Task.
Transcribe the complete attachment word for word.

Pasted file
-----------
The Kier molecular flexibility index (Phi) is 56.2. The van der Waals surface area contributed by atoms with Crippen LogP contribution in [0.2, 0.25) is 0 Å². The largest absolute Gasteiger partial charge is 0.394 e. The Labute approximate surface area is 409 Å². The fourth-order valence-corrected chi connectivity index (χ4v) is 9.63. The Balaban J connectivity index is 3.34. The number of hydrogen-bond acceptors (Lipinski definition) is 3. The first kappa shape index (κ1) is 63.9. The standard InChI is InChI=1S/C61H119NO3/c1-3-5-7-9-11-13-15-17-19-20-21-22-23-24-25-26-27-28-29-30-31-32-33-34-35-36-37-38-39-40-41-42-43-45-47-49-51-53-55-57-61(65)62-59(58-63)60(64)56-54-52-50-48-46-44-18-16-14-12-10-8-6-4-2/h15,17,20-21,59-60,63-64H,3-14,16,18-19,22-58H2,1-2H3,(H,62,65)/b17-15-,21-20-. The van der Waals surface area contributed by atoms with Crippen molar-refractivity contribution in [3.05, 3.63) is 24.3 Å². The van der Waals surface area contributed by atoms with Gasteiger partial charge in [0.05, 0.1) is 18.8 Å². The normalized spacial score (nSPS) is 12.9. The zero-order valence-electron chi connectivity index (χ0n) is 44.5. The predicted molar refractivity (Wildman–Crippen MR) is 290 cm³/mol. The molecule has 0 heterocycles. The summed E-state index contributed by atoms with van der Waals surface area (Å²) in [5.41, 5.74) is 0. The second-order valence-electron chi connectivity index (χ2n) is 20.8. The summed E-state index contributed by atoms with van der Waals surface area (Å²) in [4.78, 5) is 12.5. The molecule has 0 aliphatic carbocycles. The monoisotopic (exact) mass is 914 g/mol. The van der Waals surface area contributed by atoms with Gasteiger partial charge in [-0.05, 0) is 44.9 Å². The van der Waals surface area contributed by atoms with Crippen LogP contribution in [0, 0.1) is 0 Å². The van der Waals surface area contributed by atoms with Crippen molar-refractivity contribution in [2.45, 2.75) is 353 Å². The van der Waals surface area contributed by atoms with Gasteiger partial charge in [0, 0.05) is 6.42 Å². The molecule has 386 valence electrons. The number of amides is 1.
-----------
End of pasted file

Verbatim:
The Kier molecular flexibility index (Phi) is 56.2. The van der Waals surface area contributed by atoms with Crippen LogP contribution in [0.2, 0.25) is 0 Å². The largest absolute Gasteiger partial charge is 0.394 e. The Labute approximate surface area is 409 Å². The fourth-order valence-corrected chi connectivity index (χ4v) is 9.63. The Balaban J connectivity index is 3.34. The number of hydrogen-bond acceptors (Lipinski definition) is 3. The first kappa shape index (κ1) is 63.9. The standard InChI is InChI=1S/C61H119NO3/c1-3-5-7-9-11-13-15-17-19-20-21-22-23-24-25-26-27-28-29-30-31-32-33-34-35-36-37-38-39-40-41-42-43-45-47-49-51-53-55-57-61(65)62-59(58-63)60(64)56-54-52-50-48-46-44-18-16-14-12-10-8-6-4-2/h15,17,20-21,59-60,63-64H,3-14,16,18-19,22-58H2,1-2H3,(H,62,65)/b17-15-,21-20-. The van der Waals surface area contributed by atoms with Crippen molar-refractivity contribution in [3.05, 3.63) is 24.3 Å². The van der Waals surface area contributed by atoms with Gasteiger partial charge in [0.05, 0.1) is 18.8 Å². The normalized spacial score (nSPS) is 12.9. The zero-order valence-electron chi connectivity index (χ0n) is 44.5. The predicted molar refractivity (Wildman–Crippen MR) is 290 cm³/mol. The molecule has 0 heterocycles. The summed E-state index contributed by atoms with van der Waals surface area (Å²) in [5.41, 5.74) is 0. The second-order valence-electron chi connectivity index (χ2n) is 20.8. The summed E-state index contributed by atoms with van der Waals surface area (Å²) in [4.78, 5) is 12.5. The molecule has 0 aliphatic carbocycles. The monoisotopic (exact) mass is 914 g/mol. The van der Waals surface area contributed by atoms with Gasteiger partial charge in [-0.05, 0) is 44.9 Å². The van der Waals surface area contributed by atoms with Crippen LogP contribution in [0, 0.1) is 0 Å². The van der Waals surface area contributed by atoms with Crippen molar-refractivity contribution in [2.45, 2.75) is 353 Å². The van der Waals surface area contributed by atoms with Gasteiger partial charge in [0, 0.05) is 6.42 Å². The molecule has 386 valence electrons. The number of amides is 1.